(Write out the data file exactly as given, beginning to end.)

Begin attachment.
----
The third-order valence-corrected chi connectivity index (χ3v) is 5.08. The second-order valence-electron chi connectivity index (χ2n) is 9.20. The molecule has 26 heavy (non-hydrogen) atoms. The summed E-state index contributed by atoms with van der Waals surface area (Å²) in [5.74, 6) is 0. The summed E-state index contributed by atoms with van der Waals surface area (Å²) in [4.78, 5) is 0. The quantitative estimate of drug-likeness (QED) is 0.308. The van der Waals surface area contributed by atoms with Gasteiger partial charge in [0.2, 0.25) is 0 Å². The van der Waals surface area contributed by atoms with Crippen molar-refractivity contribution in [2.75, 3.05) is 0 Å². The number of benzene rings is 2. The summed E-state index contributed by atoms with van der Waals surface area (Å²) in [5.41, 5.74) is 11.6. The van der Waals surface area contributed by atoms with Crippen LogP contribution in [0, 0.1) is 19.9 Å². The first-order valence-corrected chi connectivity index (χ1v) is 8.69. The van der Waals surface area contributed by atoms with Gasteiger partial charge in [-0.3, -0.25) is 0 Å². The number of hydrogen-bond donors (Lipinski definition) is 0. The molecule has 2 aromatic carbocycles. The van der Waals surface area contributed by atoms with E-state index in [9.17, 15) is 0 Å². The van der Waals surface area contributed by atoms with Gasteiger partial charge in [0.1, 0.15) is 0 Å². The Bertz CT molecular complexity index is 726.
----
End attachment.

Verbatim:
The third-order valence-corrected chi connectivity index (χ3v) is 5.08. The second-order valence-electron chi connectivity index (χ2n) is 9.20. The molecule has 26 heavy (non-hydrogen) atoms. The summed E-state index contributed by atoms with van der Waals surface area (Å²) in [5.74, 6) is 0. The summed E-state index contributed by atoms with van der Waals surface area (Å²) in [4.78, 5) is 0. The quantitative estimate of drug-likeness (QED) is 0.308. The van der Waals surface area contributed by atoms with Gasteiger partial charge in [0.2, 0.25) is 0 Å². The van der Waals surface area contributed by atoms with Crippen molar-refractivity contribution in [2.75, 3.05) is 0 Å². The number of benzene rings is 2. The summed E-state index contributed by atoms with van der Waals surface area (Å²) in [5.41, 5.74) is 11.6. The van der Waals surface area contributed by atoms with Crippen LogP contribution in [0, 0.1) is 19.9 Å². The first-order valence-corrected chi connectivity index (χ1v) is 8.69. The van der Waals surface area contributed by atoms with Gasteiger partial charge in [-0.3, -0.25) is 0 Å². The number of hydrogen-bond donors (Lipinski definition) is 0. The molecule has 2 aromatic carbocycles. The van der Waals surface area contributed by atoms with E-state index in [9.17, 15) is 0 Å². The van der Waals surface area contributed by atoms with Gasteiger partial charge in [0.1, 0.15) is 0 Å². The Bertz CT molecular complexity index is 726.